In a flash it was clear to him, and he saw through the farce whereby he had been tested and tempted; understood the motive that had prompted its cruel low cunning and all that the cunning implied of acceptance of barbarism, insistence on it…. What these outcasts, these remnants of humanity feared above all things was a revival of the science, the mechanical powers, that had wrecked their cities, their houses and their lives and made them — what they were…. In knowledge was death and in ignorance alone was a measure of peace and security; hence, fearing lest he was of those who knew too much, they had tempted him to confess to forbidden knowledge, to boast of it — that, having boasted, they might kill him without mercy, make an end of his wits with his life. In the torments inflicted by science destructive they had turned upon science and renounced it; and, that their terrors might not be renewed in the future, they were setting up against it an impassable barrier of ignorance. They had put devil’s knowledge behind them — with intention for ever…. If when they questioned him and led him on, he had yielded to the natural impulse to lie, they would have knocked him on the head — like vermin — without scruple; and the sweat broke out on him as he remembered how nearly he had lied….
He sat up, sweating and staring at darkness, and thrust back the hair from his forehead…. He was back among men — who, of set purpose and deliberately, had turned their faces from the knowledge their fathers had acquired by the patience and toil of generations! Who, of set purpose and deliberately, sought to filch from their children the heritage of the ages, the treasure of the mind of man!… That was what it meant — the treasure of the mind of man! Renunciation of all that long generations had striven for with patience and learning and devotion…. The impossibility and the treason of it — to know nothing, to forget all their fathers had won for them…. He remembered old talk of education as a birthright and the agitations of reformers and political parties. To this end.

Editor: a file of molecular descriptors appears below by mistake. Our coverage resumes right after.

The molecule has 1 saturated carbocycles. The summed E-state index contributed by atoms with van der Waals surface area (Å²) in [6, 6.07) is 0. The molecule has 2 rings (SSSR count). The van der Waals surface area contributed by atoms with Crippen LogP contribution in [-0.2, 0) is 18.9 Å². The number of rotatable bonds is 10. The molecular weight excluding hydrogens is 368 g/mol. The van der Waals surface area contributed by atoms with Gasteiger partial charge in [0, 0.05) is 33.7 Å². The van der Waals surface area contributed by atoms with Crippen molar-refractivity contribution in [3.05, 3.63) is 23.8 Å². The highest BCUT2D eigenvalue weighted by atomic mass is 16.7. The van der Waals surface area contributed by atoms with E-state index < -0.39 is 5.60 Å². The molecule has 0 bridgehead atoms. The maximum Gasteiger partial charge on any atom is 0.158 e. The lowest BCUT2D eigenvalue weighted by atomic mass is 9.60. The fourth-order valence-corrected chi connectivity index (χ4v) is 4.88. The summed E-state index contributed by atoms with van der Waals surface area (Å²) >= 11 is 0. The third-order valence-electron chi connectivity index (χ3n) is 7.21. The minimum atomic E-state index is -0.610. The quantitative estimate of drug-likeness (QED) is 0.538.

Who were they, he asked himself, these people who had made a decision so terrible — what manner of men in the old life? Now they were seeking to live as the beasts live, and not only the world material had died to them, but the world of human aspiration…. To this they had come, these people who once were human — the beast in them had conquered the brain… and like fire there blazed into his brain the commandment: “Thou shalt not eat of the fruit of the Tree of Knowledge! Thou shalt not eat… lest ye die.”
The command, the prohibition, had suddenly a new significance. Was this, then, the purport of a legend hitherto meaningless? Was this the truth behind the childish symbol? The deadly truth that knowledge is power of destruction — power of destruction too great for the human, the fallible, to wield?… Odd that he had never thought of it before — that, familiar all his life with a deadly truth, he had read it as primitive childishness!
“Of the Tree of the Knowledge of good and evil thou shalt not eat… lest ye die….”
He sat numbly repeating the words half aloud till there flashed into his brain a memory, a vision of Markham. In his room off Great Smith Street on the night when war was declared — talking rapidly with his mouth full of biscuit. “Only one thing I’m fairly certain about —I ought to have been strangled at birth…. If the human animal must fight, it should kill off its scientific men. Stamp out the race of ’em!”… What was that but a paraphrase, a modern application of the command laid upon Adam. “Of the Tree of the Knowledge of good and evil thou shalt not eat… lest ye die.”
To his first impulse — of amazement and shrinking, as from treason — succeeded understanding of the outlook of these men and their decision. More, he wondered why, even in the worst of his despair, he had always believed in the persistence, the re-birth, of the civilization that had bred him…. These people — he saw it — were logical, as Markham had been logical — were wise after the event as Markham had been wise before it; and it amazed him that in his porings and guessings at a world reviving he had never hit upon their simple solution of the eternal problem of war. Markham’s solution; which, till this moment, he had not taken literally…. “You can’t combine the practice of science and the art of war; in the end it’s one or the other. We, I think, are going to prove that — very definitely.” One or the other. The fighting instinct or knowledge!